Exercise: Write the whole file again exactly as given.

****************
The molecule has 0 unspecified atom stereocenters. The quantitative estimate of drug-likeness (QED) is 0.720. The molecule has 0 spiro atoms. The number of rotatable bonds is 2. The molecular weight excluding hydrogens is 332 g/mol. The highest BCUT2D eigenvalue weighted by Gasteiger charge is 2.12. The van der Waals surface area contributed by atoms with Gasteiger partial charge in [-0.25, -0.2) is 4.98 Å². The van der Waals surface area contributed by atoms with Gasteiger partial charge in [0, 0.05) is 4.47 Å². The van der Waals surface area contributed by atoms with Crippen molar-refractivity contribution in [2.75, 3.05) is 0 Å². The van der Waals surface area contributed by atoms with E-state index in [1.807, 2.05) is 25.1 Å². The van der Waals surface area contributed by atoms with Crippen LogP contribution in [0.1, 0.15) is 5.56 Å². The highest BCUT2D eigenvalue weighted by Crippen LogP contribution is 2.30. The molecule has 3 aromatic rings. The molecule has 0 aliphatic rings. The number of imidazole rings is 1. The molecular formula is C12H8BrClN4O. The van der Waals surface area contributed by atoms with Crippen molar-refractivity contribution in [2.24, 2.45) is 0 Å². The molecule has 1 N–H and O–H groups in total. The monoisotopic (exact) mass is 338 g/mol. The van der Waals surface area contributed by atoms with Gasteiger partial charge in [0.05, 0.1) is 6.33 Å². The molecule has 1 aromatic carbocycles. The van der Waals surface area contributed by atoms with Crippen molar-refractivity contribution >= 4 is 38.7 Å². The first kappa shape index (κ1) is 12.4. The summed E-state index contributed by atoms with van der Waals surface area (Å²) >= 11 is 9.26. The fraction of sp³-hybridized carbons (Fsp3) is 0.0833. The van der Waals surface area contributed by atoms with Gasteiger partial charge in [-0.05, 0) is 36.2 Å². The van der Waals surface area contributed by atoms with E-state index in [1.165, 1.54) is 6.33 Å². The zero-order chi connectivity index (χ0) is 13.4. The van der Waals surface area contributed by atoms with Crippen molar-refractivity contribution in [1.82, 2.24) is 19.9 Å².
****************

The molecule has 0 unspecified atom stereocenters. The quantitative estimate of drug-likeness (QED) is 0.720. The molecule has 0 spiro atoms. The number of rotatable bonds is 2. The molecular weight excluding hydrogens is 332 g/mol. The highest BCUT2D eigenvalue weighted by Gasteiger charge is 2.12. The van der Waals surface area contributed by atoms with Gasteiger partial charge in [-0.25, -0.2) is 4.98 Å². The van der Waals surface area contributed by atoms with Gasteiger partial charge in [0, 0.05) is 4.47 Å². The van der Waals surface area contributed by atoms with Crippen molar-refractivity contribution in [2.75, 3.05) is 0 Å². The van der Waals surface area contributed by atoms with E-state index in [1.807, 2.05) is 25.1 Å². The van der Waals surface area contributed by atoms with Crippen LogP contribution in [0.1, 0.15) is 5.56 Å². The highest BCUT2D eigenvalue weighted by Crippen LogP contribution is 2.30. The molecule has 3 aromatic rings. The molecule has 0 aliphatic rings. The number of imidazole rings is 1. The molecular formula is C12H8BrClN4O. The van der Waals surface area contributed by atoms with Crippen molar-refractivity contribution in [2.24, 2.45) is 0 Å². The molecule has 1 N–H and O–H groups in total. The monoisotopic (exact) mass is 338 g/mol. The van der Waals surface area contributed by atoms with Gasteiger partial charge in [0.05, 0.1) is 6.33 Å². The molecule has 1 aromatic carbocycles. The van der Waals surface area contributed by atoms with Crippen molar-refractivity contribution >= 4 is 38.7 Å². The first kappa shape index (κ1) is 12.4. The summed E-state index contributed by atoms with van der Waals surface area (Å²) >= 11 is 9.26. The fraction of sp³-hybridized carbons (Fsp3) is 0.0833. The van der Waals surface area contributed by atoms with Gasteiger partial charge in [-0.05, 0) is 36.2 Å². The van der Waals surface area contributed by atoms with E-state index in [1.165, 1.54) is 6.33 Å². The zero-order chi connectivity index (χ0) is 13.4. The van der Waals surface area contributed by atoms with Crippen molar-refractivity contribution in [1.82, 2.24) is 19.9 Å².